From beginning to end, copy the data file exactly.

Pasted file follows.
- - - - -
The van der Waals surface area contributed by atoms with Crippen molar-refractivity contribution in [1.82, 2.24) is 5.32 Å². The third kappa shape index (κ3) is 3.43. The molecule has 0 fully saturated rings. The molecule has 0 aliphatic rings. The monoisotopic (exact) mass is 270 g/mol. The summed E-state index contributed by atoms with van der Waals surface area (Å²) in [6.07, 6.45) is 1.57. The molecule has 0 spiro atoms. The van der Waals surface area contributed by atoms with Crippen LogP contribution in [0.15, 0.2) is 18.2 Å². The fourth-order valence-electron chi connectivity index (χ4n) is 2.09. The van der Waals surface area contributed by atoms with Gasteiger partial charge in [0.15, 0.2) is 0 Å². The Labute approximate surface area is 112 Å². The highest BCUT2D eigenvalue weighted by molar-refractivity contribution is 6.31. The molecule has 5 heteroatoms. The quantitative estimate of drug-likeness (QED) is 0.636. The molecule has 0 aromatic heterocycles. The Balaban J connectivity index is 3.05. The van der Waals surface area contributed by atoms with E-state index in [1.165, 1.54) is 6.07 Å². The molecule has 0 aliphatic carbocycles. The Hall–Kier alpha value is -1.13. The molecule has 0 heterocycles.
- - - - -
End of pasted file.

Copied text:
The van der Waals surface area contributed by atoms with Crippen molar-refractivity contribution in [1.82, 2.24) is 5.32 Å². The third kappa shape index (κ3) is 3.43. The molecule has 0 fully saturated rings. The molecule has 0 aliphatic rings. The monoisotopic (exact) mass is 270 g/mol. The summed E-state index contributed by atoms with van der Waals surface area (Å²) in [6.07, 6.45) is 1.57. The molecule has 0 spiro atoms. The van der Waals surface area contributed by atoms with Crippen LogP contribution in [0.15, 0.2) is 18.2 Å². The fourth-order valence-electron chi connectivity index (χ4n) is 2.09. The van der Waals surface area contributed by atoms with Gasteiger partial charge in [0.15, 0.2) is 0 Å². The Labute approximate surface area is 112 Å². The highest BCUT2D eigenvalue weighted by molar-refractivity contribution is 6.31. The molecule has 5 heteroatoms. The quantitative estimate of drug-likeness (QED) is 0.636. The molecule has 0 aromatic heterocycles. The Balaban J connectivity index is 3.05. The van der Waals surface area contributed by atoms with E-state index in [1.165, 1.54) is 6.07 Å². The molecule has 0 aliphatic carbocycles. The Hall–Kier alpha value is -1.13. The molecule has 0 heterocycles.